A selection of programmes looking at the quirky side of maths
Tom Sutcliffe with Cedric Villani, Vicky Neale, Zia Haider Rahman and Morgan Matthews.
Andrew Dilnot explores the statistics associated with knowledge and power in Britain.
Magician Jolyon Jenkins investigates the links between numbers and illusion.
Professor Jo Boaler believes there is a crisis in maths education.
Alex Bellos visits Japan to discover why Asian cultures seem so much better at maths.
Six is often treated as 2x3, but has many characteristics of its own.
Melvyn Bragg and his guests discuss mathematical randomness and pseudorandomness.
The sphere's perfect form is the most economical shape for containing matter.
Tim Harford examines the maths of terror surveillance, and kidney donations.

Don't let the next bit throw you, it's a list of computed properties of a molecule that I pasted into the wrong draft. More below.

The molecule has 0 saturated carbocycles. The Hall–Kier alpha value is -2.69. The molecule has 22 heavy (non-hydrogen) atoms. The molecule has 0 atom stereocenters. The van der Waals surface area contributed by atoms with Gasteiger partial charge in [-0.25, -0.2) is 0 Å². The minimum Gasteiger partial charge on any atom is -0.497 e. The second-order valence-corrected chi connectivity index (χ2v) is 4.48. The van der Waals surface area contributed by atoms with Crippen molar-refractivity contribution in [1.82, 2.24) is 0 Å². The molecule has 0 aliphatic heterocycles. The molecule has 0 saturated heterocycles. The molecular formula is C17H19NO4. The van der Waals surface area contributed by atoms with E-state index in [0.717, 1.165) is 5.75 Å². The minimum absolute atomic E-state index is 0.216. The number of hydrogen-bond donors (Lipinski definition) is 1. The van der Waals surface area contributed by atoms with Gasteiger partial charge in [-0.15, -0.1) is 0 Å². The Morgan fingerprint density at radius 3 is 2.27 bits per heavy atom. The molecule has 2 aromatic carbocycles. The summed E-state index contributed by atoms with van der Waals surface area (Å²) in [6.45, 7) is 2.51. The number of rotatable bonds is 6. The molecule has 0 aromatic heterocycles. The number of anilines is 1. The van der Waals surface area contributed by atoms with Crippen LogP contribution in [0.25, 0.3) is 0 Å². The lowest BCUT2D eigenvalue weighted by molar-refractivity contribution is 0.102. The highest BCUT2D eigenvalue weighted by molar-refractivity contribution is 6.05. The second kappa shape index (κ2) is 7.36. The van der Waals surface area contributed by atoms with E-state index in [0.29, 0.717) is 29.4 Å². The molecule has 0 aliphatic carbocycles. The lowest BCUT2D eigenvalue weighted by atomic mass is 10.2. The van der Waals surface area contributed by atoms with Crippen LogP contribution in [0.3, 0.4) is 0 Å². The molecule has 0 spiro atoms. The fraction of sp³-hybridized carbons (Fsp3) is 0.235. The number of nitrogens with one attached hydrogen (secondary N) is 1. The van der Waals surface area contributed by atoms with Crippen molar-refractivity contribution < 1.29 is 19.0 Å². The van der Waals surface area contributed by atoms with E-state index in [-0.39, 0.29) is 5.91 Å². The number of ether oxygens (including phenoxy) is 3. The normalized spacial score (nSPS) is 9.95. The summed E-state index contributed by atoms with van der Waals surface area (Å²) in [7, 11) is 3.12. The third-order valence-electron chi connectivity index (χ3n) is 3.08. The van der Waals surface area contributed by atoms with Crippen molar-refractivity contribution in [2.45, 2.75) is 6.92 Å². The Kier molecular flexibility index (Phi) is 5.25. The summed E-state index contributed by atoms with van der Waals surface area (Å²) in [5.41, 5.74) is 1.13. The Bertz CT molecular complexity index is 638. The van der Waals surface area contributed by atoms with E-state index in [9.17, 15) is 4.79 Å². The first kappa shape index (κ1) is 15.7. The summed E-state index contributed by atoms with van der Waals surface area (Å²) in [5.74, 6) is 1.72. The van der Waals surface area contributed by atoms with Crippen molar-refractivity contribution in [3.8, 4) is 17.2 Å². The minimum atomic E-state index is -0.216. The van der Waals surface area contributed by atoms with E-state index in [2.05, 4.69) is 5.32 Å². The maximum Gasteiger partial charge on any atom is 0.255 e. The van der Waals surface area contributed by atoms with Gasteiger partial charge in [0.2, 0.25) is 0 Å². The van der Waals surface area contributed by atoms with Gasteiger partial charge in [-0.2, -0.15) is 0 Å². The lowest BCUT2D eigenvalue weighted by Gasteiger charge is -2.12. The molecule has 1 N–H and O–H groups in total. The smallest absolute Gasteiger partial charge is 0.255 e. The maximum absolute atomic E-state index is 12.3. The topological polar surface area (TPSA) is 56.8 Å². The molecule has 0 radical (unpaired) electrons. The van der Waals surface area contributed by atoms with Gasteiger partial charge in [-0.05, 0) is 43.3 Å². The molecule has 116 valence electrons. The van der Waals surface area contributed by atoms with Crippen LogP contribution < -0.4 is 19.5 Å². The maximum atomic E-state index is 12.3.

Alex Bellos looks at the science behind learning maths and if school lessons reflect this.
Melvyn Bragg and guests discuss the mathematician Kurt Godel and his work.
Are 7 shuffles sufficient to achieve a good degree of randomness in a deck of 52 cards?
Melvyn Bragg examines the number between 1 and -1, once denounced as the devil's work.
Melvyn Bragg and his guests discuss imaginary numbers.
Georg Cantor defined infinity as the size of the never-ending list of counting numbers.
The bagel is not just a good shape for baking. It's also good for office complexes.
Andrew Dilnot presents an innovative use of sound to bring numbers home to the senses.
Why isn't the cube form used more often? And what does it look like in four dimensions?
Strangely, 'nothing' had to be invented, and then it took thousands of years to catch on.
The Pyramid: a classic shape to bury Pharoahs and an influence on modern designers.
From globular cartoon characters to curvy cars, the blob has always been around.
How Joseph Fourier's mathematics transformed our understanding of heat, light and sound.
How a solution to a 1700s conundrum enables us to access information on the internet.
An astronaut and an investment analyst pay homage to the enormous power of the calculus.
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